Modelling late-onset diseases with induced pluripotent stem cells: a matter of time management

Published: 15 February 2021
Expert Insight
Charlotte Cossins,
Paul J Fairchild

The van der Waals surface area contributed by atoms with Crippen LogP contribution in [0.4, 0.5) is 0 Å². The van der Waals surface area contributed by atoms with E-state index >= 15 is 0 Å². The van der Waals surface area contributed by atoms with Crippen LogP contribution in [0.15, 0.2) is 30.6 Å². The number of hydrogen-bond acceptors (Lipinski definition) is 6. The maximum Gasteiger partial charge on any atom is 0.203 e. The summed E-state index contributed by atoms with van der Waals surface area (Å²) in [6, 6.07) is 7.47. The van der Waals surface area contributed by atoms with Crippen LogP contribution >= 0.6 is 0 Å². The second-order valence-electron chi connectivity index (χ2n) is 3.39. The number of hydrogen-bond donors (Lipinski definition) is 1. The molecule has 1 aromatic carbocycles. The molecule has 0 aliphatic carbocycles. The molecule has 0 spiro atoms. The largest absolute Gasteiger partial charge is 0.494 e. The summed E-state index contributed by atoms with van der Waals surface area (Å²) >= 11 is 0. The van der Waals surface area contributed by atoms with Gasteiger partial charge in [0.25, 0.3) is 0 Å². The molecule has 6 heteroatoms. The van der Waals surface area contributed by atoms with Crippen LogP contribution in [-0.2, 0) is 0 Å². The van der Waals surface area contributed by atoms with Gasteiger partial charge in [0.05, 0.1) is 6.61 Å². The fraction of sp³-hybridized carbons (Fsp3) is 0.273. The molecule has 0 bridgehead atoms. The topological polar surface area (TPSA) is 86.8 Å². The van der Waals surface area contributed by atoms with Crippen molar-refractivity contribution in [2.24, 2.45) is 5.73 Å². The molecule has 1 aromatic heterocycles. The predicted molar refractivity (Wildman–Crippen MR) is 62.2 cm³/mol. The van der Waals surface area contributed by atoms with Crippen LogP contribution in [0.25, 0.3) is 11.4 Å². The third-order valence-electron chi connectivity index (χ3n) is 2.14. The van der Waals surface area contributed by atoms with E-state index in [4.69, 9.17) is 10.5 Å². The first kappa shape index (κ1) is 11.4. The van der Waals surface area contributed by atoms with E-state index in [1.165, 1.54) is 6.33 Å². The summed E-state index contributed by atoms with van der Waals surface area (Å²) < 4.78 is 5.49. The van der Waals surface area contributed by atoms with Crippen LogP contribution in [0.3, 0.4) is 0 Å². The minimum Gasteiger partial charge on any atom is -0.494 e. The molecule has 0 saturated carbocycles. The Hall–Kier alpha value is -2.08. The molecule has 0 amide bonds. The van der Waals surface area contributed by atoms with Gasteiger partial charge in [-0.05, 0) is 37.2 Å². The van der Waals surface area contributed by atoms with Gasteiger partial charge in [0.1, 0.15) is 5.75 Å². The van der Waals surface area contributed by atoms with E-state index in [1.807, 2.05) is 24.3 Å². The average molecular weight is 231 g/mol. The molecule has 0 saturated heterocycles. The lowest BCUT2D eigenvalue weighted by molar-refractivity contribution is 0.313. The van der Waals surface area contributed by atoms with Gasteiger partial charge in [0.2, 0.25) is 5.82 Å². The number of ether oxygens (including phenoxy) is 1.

The advent of induced pluripotent stem cells (iPSC) has revolutionized in vitro modelling of many intractable human diseases. By deriving iPSC from individuals with progressive disease, it has been possible to capture disease-associated genes and study their impact on the downstream function of terminally-differentiated cell types. Nevertheless, late onset diseases pose particular challenges for disease modelling given the protracted time frame over which they normally develop. Such practical issues are accentuated by the propensity for iPSC to produce cell types of fetal origin rather than their adult counterparts and by the rejuvenation of the resulting cells, thereby erasing any physiological evidence of aging. Here we review progress in overcoming these issues and argue that achieving a combination of maturation and aging will enable better recapitulation of all features of late-onset diseases.

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